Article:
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3 common contingencies when closing on real estate

On Behalf of | May 23, 2024 | Real Estate Law |

Contingency clauses are something you should always include when signing to close on a property. It does not matter whether the property is residential or commercial. You need contingency clauses.

Their purpose is to allow you to secure the place while reserving the option to back out if needed. You can’t just back out because you find somewhere better. You will only be able to back out without penalty for the specific reasons you include in the agreement with the seller. Here are three popular contingencies:

A funding contingency

How are you going to pay for your purchase? If you need to secure a mortgage, there is always a risk the lender backs out at the last moment or raises the interest rates from the level you initially discussed. You might also have a property you need to sell, and if the chain breaks and the sale falls, it would leave you unable to buy the new place. A funding contingency can protect you against such events.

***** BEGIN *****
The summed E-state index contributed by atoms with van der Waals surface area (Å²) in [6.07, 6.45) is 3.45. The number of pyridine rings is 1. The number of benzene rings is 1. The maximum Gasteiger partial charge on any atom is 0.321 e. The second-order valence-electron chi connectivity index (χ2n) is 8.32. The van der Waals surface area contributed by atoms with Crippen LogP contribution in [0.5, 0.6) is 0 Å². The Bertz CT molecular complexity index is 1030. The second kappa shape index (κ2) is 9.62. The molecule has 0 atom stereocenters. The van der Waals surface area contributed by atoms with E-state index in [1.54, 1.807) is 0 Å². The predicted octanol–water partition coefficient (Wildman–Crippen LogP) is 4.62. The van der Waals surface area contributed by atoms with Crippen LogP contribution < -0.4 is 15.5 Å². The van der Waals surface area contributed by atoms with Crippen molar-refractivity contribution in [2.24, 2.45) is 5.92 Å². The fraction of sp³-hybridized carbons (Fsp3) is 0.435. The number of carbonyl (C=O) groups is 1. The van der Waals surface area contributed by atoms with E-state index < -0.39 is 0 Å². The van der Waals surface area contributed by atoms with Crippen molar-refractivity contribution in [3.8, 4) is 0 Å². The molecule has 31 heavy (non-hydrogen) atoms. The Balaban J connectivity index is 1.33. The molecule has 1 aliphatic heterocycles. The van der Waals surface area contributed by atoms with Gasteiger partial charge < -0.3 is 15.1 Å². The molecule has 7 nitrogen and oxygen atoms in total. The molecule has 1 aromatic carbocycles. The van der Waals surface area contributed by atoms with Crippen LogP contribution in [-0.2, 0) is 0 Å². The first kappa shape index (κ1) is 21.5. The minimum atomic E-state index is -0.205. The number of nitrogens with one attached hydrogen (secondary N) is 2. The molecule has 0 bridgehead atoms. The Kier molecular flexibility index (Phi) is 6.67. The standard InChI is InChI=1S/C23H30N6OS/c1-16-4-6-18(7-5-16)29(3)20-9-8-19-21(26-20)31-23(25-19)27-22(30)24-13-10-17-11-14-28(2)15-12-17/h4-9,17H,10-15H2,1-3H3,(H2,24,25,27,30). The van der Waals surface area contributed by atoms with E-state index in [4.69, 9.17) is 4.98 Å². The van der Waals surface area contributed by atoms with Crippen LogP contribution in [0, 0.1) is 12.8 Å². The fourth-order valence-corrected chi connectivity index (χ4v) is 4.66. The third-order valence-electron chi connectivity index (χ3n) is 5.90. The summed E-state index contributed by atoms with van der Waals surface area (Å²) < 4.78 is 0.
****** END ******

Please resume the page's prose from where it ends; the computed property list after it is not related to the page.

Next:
A survey contingency

You should always commission a thorough survey when buying a property. The professionals who carry them out are trained to spot things that may not be apparent to your eye. They might find a problem with the building or property that makes you think twice about proceeding. Your clause should allow you to negotiate the price or pull out entirely if a considerable issue is found.

A title contingency

Sometimes sellers are unaware of title issues with the property. Other times they know but try to conceal them. And in other extreme cases, they may not even have the right to sell the house, but are trying to scam you and the owner. A title contingency can free you to walk away if you discover any such issues.

For a contingency clause to hold when needed, it must be appropriately drafted. Taking legal guidance to ensure your closing paperwork is adequate is crucial.